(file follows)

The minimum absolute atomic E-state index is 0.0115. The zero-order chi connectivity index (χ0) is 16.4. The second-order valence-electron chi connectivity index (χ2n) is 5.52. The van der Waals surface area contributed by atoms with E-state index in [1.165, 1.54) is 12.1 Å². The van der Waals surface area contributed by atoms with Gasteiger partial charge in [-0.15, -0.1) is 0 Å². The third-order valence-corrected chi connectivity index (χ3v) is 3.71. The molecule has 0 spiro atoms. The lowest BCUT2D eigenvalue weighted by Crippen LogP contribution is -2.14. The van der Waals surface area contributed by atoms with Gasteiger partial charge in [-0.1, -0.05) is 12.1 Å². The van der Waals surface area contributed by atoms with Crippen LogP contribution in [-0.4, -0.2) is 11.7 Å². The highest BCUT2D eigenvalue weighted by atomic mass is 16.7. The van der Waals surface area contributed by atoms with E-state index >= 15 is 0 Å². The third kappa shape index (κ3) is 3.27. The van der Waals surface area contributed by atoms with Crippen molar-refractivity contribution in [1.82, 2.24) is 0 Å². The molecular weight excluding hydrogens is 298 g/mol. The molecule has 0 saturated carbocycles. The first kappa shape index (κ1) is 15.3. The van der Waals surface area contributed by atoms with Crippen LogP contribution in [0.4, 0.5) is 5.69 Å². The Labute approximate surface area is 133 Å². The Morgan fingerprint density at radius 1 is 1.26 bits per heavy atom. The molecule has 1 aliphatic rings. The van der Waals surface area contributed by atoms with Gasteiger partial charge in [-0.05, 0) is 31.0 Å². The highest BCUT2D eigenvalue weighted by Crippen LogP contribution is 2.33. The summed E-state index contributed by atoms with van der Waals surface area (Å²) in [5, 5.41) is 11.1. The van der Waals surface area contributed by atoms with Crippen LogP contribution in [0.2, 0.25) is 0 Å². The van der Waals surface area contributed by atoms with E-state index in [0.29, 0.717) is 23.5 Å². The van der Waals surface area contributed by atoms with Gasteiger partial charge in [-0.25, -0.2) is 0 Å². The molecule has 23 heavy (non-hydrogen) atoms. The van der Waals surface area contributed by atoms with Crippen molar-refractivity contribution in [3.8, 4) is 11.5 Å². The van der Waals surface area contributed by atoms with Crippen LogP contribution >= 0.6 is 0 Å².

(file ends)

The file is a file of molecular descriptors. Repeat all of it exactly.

The minimum absolute atomic E-state index is 0.0115. The zero-order chi connectivity index (χ0) is 16.4. The second-order valence-electron chi connectivity index (χ2n) is 5.52. The van der Waals surface area contributed by atoms with E-state index in [1.165, 1.54) is 12.1 Å². The van der Waals surface area contributed by atoms with Gasteiger partial charge in [-0.15, -0.1) is 0 Å². The third-order valence-corrected chi connectivity index (χ3v) is 3.71. The molecule has 0 spiro atoms. The lowest BCUT2D eigenvalue weighted by Crippen LogP contribution is -2.14. The van der Waals surface area contributed by atoms with Gasteiger partial charge in [-0.1, -0.05) is 12.1 Å². The van der Waals surface area contributed by atoms with Crippen LogP contribution in [-0.4, -0.2) is 11.7 Å². The highest BCUT2D eigenvalue weighted by atomic mass is 16.7. The van der Waals surface area contributed by atoms with E-state index >= 15 is 0 Å². The third kappa shape index (κ3) is 3.27. The van der Waals surface area contributed by atoms with Crippen molar-refractivity contribution in [1.82, 2.24) is 0 Å². The molecular weight excluding hydrogens is 298 g/mol. The molecule has 0 saturated carbocycles. The first kappa shape index (κ1) is 15.3. The van der Waals surface area contributed by atoms with Crippen LogP contribution in [0.4, 0.5) is 5.69 Å². The Labute approximate surface area is 133 Å². The Morgan fingerprint density at radius 1 is 1.26 bits per heavy atom. The molecule has 1 aliphatic rings. The van der Waals surface area contributed by atoms with Gasteiger partial charge in [-0.05, 0) is 31.0 Å². The highest BCUT2D eigenvalue weighted by Crippen LogP contribution is 2.33. The summed E-state index contributed by atoms with van der Waals surface area (Å²) in [5, 5.41) is 11.1. The van der Waals surface area contributed by atoms with Crippen LogP contribution in [0.2, 0.25) is 0 Å². The van der Waals surface area contributed by atoms with E-state index in [0.29, 0.717) is 23.5 Å². The van der Waals surface area contributed by atoms with Gasteiger partial charge in [-0.25, -0.2) is 0 Å². The molecule has 23 heavy (non-hydrogen) atoms. The van der Waals surface area contributed by atoms with Crippen molar-refractivity contribution in [3.8, 4) is 11.5 Å². The van der Waals surface area contributed by atoms with Crippen LogP contribution >= 0.6 is 0 Å².